In this Fall 2008 issue of ACM Crossroads, we continue to explore student
work and professional viewpoints across the spectrum of computer
science research and development. Whether your interests are in graphics, theory, or systems, you will be certain to find articles to expand your
knowledge or introduce new perspectives on ongoing work.
by Justin Solomon, Managing Editor
First, demonstrating the power of motion planning and other artificial intelligence methods, Salik Syed of Stanford University presents
his experiments writing a program to plan the path of a skateboarder.
In his article, entitled “Motion Planning for Skateboard-Like Robots
in Dynamic Environments,” he demonstrates how computers can plan
efficient paths for skateboards through half pipes, ramps, and other
obstacles in a reasonable amount of time. The results of the study
suggest that the algorithms and heuristics used to plan skateboard
paths could be applied to larger and more complex robotics problems.
Moving from artificial intelligence to systems, Joe Bungo of ARM
presents his research into optimizing programs for space or time efficiency in an article entitled “The Use of Compiler Optimizations for
Embedded Systems Software.” By developing a consistent methodology
for choosing combinations of compiler flags and other options, Joe is
able to achieve smaller program sizes or faster run times without changing a significant amount of code. His research reveals that writing efficient software requires not only algorithmic insight, but also a firm grasp
of the features and inner workings of the compiler converting human-readable programs into machine-readable code.
The final research paper to appear in this issue of Crossroads
comes from the fields of computer graphics and modeling. Contributed by James Hegarty of Stanford University, this paper, entitled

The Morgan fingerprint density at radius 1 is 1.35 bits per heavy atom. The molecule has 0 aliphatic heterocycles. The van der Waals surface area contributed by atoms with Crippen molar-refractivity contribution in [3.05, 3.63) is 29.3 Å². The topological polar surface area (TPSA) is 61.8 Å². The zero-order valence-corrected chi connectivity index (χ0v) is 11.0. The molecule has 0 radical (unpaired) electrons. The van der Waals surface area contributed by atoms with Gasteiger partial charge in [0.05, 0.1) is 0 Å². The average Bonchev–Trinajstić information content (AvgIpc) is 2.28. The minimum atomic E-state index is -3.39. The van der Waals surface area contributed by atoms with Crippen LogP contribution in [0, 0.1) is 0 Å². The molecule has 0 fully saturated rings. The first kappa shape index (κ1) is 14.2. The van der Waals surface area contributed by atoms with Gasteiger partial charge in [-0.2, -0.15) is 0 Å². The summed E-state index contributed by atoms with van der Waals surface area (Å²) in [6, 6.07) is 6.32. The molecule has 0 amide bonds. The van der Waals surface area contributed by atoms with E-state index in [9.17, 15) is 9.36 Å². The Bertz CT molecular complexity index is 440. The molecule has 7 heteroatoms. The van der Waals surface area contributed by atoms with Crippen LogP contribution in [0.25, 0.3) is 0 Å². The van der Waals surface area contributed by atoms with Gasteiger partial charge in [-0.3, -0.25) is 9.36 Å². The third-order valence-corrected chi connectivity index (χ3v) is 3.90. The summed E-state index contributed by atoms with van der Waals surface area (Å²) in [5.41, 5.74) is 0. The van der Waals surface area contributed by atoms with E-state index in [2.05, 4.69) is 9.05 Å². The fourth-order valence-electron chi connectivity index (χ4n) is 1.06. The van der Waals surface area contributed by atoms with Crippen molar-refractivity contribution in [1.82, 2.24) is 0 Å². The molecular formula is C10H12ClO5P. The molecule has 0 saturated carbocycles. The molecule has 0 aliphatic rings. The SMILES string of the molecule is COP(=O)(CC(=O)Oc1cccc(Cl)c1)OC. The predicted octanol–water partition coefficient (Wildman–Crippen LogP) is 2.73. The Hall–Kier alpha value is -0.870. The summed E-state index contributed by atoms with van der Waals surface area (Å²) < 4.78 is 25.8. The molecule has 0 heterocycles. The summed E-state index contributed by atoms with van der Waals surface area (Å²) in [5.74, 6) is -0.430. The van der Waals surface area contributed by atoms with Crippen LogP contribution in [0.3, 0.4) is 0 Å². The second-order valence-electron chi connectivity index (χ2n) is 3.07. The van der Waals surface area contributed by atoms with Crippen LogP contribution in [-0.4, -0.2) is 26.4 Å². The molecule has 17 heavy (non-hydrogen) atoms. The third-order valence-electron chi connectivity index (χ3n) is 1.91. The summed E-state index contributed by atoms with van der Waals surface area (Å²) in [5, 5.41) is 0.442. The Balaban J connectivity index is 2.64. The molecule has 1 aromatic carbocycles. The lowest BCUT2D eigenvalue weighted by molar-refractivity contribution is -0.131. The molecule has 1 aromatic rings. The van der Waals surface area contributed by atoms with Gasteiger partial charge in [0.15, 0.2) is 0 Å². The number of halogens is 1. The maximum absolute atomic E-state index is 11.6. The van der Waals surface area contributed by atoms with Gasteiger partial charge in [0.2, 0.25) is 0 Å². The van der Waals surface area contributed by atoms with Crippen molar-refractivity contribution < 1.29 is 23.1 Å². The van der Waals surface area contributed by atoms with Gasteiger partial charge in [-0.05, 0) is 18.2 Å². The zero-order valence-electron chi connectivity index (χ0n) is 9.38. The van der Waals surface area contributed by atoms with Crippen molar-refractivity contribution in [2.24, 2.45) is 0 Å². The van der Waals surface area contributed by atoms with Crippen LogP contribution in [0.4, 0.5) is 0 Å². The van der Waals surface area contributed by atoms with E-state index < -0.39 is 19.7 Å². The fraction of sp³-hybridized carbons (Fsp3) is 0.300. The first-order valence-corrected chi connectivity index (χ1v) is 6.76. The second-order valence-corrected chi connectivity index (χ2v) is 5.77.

“Geometric and Path Tracing Methods for Simulating Light Transport through Volumes of Water Particles,” explores methods for rendering fog, clouds, and other water droplet phenomena. The
methods James describes allow him to draw detailed scenes involving
rainbows, waterfalls, and other features from nature.
Finally, Ed DeHart of East Carolina University introduces the history and basic concepts of encryption in his article, “Data Encryption:
Mixing Up the Message in the Name of Security.” The foundations Ed
describes certainly will continue increasing in importance as services
handling private or sensitive information move to the internet.
As usual, all the research papers, tutorials, and other articles you
see in this issue are contributed by Crossroads readers. If you
recently have completed a research project, finished making a large
piece of software, or simply would like to share your knowledge of
some aspect of computer science, please consider submitting. We
accept submissions on a rolling basis, so feel free to send us your contribution at any time. For specifics about the submission process,
check our website, at http://www.acm.org/crossroads. When you are
ready to submit, you can email your article to our editing staff, at
Also, with the new publishing season we continue to change
Crossroads to suit your interests in programming and computer science.
If you have ideas for additional
improvements or if you would like
to participate directly by working
as an associate editor or columnist, be sure to contact us.
We look forward to filling the 2008-2009 academic year with
intriguing new articles from a variety of perspectives in computer
science. In the meantime, best of luck as you begin a new year of
classes, research, or programming.
Justin Solomon ( firstname.lastname@example.org) is an undergraduate at
Stanford University double majoring in computer science and mathematics. Along with his work as the managing editor for ACM Crossroads,
he participates in computer graphics research in collaboration with the
Stanford Department of Computer Science and Pixar Animation Studios, competes in programming contests, and plays cello and piano.
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